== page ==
Like Many, Auto Industry Cutting Costs on Road to Recovery
In an attempt to recover in these hard economic times, the auto industry is following suit as many companies try to reduce costs as they up sales.
On the consumer end, buyers of autos who are themselves struggling through the economic blight may reduce costs of their own with the purchase of an extended warranty.
This spring, GM announced that it would repay 8.1 billion of government loans five years early, mitigating the controversy surrounding the government's previous bailout. Moreover, AutoNation, which owns a string of dealerships in the southern U.S., posted a surprizing 60% profit, indicative of a renewed confidence in Americans about the auto industry.
Taken together, these signs indicate a clear turnaround for an industry recently on the verge of bankruptcy.
Cautionary words for U.S. consumers
But analysts warn there are still precautions to be taken by consumers, such as having an extended warranty: Broad reduction in costs means dealers and manufacturers may be less willing to undertake costly repairs once they've sold a vehicle.
Coverage may be reduced, and the length of a warranty might decrease. In situations like this, some consumers find that the purchase of an extended warranty from a reputable company such as AA Auto Protection is critical. This company has 60 years experience with auto protection, and basically changed the face of the warranty industry with their catering to a wide variety of customers, and customized warranty plans. They are also directly insured by AM best rated insurance companies, and their pricing is the most competitive and visible in the business.
A bumper-to-bumper warranty can extend the life of a vehicle, something increasingly important in these tough economic times.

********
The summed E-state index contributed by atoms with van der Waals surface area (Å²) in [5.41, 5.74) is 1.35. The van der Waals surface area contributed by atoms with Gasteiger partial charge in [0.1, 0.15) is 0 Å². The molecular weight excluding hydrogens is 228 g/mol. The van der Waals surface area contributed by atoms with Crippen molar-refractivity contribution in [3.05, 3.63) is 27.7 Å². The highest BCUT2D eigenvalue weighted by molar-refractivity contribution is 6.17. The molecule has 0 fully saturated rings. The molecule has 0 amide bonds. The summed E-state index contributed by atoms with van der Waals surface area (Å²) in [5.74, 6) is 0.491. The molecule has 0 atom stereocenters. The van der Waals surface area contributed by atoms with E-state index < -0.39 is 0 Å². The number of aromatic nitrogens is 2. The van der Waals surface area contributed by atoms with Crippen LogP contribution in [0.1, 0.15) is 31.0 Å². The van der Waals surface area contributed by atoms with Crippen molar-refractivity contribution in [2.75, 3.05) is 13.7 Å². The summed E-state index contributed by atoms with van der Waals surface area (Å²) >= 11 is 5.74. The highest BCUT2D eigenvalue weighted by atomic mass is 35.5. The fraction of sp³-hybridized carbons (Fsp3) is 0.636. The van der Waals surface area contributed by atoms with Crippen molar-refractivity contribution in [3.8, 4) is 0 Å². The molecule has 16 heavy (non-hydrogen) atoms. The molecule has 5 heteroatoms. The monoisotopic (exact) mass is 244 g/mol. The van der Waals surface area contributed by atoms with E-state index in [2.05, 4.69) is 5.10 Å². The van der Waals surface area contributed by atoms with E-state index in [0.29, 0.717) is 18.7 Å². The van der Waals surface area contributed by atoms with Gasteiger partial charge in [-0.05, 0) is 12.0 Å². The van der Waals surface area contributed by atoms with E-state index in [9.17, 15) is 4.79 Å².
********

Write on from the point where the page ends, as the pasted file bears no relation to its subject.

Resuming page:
The industry may be recovering, but times are still tough, and the outlook, shaky: A warranty nullifies any surprise costs incurred by vehicle breakdown, made more likely by poorly maintained roads.
Underfunded road repair crews
Even while road expenses are increasing, state funding for these endeavors remains at a low. This is causing many municipal counties in states across the nation to struggle with road maintenance costs, causing motorists to sustain damage to their vehicles.
In Granby, MA, a report found that the town has an estimated $6 million dollars in backlog repairs, according to the Hampshire County Gazette. Nearby towns are paving less than they used to. And a record number of roads are in "reclaim" status, meaning the costly prospect of ripping it up and starting over.
The problem stems from a simple economic fact: State funds have remained consistently flat for the past decade, while road expenses have increased dramatically.
Deteriorating roads are driving up costs even as there are more roads to maintain. Towns simply cannot use the same funds from years ago to address modern needs, and funds have not increased to match inflation or the economic troubles. In addition, the price of asphalt has more than doubled since 1999.
"I think it's a crisis," Granby highway superintended David Desrosiers told the news source.
All of that spells bad news for drivers not protected by an extended warranty plan. Although municipal towns in Massachusetts are being hit especially hard, the problems are such that they could apply to small towns nationwide.
Auto Financing and the New Consumer Finance Protection Agency : More worries for the consumer?
In an attempt to escape jurisdiction of the new Consumer Finance Protection Agency which is part of the Obama Administration financial reform legislation, furious lobbying has been taking place on the part of dealers:
Auto dealers are lobbying furiously to escape the jurisdiction of the newconsumer finance protection agency in the financial reform legislation. Dealers’ reps claim they already are regulated by state agencies and that the new regulation would tighten credit for consumers. The whole controversy made us wonder: What are they trying to hide from regulators?
If you are about to buy a new or used car, it is a question you should ask and be prepared for. “Car dealers buy and sell money for profit, ” says Linda Goldberg, owner of auto brokerage firm CarQ which arrangesfinancing for clients as well as negotiating their car purchases. “Sometimes the financing profit can be three times the dealer’s profit from selling the car.” But the typical consumer focuses on the car’s price and isn’t sufficiently skeptical when he goes to the dealer’s finance and insurance specialist-generally known as “the F&I guy” (even though some are women).